“Before the pandemic, we’d developed a business strategy that might run for a year, but today we might be changing it every quarter or even every month. Also before, a lot of people were skeptical about doing business online, whether for ordering food or purchasing a motorcycle,” Khor says, referencing Hong Leong Yamaha Motor’s virtual capabilities, such as its 360-degree digital showroom and e-service system.
“The industry and consumers are so much more advanced with new technology and that has become the norm,” he says. “Our challenge has been to respond dynamically to these market changes. This has meant moving much of our business online internally and externally to better communicate with our staff and business partners through meetings, discussions and online trainings.”
Despite the bullish motorcycle forecast, entry-level mopeds are taking longer to recover after the pandemic. Khor sees opportunity to reignite this sector through Malaysians’ take up of food delivery apps and the home delivery gig economy.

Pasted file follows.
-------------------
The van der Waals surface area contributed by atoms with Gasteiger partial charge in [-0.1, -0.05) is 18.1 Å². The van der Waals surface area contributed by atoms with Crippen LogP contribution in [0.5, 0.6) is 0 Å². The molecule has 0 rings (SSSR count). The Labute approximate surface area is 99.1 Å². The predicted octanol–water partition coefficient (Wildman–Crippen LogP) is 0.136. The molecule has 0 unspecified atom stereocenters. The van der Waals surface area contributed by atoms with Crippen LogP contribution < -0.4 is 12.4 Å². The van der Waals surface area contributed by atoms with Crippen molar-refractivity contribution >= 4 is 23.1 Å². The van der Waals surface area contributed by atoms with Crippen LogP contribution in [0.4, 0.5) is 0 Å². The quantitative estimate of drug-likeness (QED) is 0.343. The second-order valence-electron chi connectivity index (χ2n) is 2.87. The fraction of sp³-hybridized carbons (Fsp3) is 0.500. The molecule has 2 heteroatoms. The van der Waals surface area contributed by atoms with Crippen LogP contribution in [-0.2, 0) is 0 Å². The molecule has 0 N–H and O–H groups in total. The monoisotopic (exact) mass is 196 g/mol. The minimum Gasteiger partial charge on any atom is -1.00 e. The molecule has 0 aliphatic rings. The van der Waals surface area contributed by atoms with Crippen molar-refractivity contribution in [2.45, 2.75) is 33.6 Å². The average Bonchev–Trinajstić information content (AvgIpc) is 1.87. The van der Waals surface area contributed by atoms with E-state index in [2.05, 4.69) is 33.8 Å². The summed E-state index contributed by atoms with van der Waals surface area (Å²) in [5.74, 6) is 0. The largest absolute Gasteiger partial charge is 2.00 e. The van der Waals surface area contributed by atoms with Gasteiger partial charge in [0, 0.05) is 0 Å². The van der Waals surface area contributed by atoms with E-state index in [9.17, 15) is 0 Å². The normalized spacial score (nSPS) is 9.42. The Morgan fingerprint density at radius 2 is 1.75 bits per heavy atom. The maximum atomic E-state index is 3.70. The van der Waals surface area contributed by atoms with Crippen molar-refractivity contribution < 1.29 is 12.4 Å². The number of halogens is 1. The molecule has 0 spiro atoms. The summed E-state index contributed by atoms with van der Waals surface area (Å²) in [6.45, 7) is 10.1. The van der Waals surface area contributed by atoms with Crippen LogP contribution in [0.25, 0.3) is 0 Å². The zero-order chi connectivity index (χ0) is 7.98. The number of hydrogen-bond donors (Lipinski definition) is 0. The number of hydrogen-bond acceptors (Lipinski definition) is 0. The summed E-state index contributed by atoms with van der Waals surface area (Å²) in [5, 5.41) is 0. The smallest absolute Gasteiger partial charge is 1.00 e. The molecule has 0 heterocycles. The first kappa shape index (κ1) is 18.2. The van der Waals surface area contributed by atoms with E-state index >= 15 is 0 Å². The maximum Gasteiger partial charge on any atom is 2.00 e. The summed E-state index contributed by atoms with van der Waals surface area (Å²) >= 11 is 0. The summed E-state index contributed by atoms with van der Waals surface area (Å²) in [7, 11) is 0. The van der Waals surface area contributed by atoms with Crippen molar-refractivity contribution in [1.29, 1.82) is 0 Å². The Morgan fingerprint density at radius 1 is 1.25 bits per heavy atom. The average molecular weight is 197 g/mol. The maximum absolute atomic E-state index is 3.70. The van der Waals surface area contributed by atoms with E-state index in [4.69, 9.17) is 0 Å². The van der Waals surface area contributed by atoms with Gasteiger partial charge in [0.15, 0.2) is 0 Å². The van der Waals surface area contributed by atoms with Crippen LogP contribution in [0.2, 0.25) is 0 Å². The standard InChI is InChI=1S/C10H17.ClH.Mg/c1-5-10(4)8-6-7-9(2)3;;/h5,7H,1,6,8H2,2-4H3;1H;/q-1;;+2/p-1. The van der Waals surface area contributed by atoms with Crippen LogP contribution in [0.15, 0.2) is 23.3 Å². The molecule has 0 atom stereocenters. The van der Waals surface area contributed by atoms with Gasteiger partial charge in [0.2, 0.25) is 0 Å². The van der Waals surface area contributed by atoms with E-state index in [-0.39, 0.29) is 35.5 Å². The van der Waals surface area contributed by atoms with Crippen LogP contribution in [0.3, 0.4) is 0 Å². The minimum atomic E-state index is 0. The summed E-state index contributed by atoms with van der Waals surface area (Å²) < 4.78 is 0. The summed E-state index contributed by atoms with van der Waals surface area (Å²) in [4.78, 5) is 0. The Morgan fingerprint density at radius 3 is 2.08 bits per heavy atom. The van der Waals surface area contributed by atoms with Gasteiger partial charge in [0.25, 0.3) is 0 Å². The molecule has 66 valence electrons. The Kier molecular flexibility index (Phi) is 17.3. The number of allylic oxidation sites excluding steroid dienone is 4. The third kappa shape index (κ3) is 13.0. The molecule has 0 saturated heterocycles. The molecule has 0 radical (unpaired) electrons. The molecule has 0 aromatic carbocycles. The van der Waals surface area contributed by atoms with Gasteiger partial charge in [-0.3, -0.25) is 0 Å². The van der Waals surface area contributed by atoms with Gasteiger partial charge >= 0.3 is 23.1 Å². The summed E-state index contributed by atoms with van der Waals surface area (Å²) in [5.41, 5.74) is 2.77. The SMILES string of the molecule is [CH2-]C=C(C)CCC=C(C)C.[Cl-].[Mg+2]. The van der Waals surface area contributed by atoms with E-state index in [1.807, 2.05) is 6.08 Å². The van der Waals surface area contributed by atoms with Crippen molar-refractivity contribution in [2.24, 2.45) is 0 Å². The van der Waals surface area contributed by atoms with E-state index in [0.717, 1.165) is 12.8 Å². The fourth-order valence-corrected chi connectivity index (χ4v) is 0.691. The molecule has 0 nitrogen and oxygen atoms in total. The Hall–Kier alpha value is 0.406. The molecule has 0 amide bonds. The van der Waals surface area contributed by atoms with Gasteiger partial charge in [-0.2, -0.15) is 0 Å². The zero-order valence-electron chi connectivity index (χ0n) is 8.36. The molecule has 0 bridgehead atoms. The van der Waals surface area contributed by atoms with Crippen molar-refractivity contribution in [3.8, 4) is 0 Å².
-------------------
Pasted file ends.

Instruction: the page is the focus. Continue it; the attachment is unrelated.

According to a recent Statista report, the food delivery market in Malaysia is projected to grow to an estimated US$2.31 billion in 2023.
“The industry is advanced today, and we can see a new area for our motorcycle business to grow as well,” Khor says.
“Our goal is to create value-add for our customers and continue to innovate and excite them with our products. Value adding is the key to justifying higher price points than our competitors and to sustaining and building our business in the long-term.”
Improving manufacturing processes and projections is also important.
“In terms of production, we need to be very responsive to react to market changes,” he says. “This means our communications must be improved, for example, through digitalization, industrial regulations and our product mapping on the product development cycle must be shortened to meet changes in the market.
“Conditions tell us we must change to be an online and offline business, a ‘click and mortar’ business rather than just a brick and mortar business. That transformation is happening now.”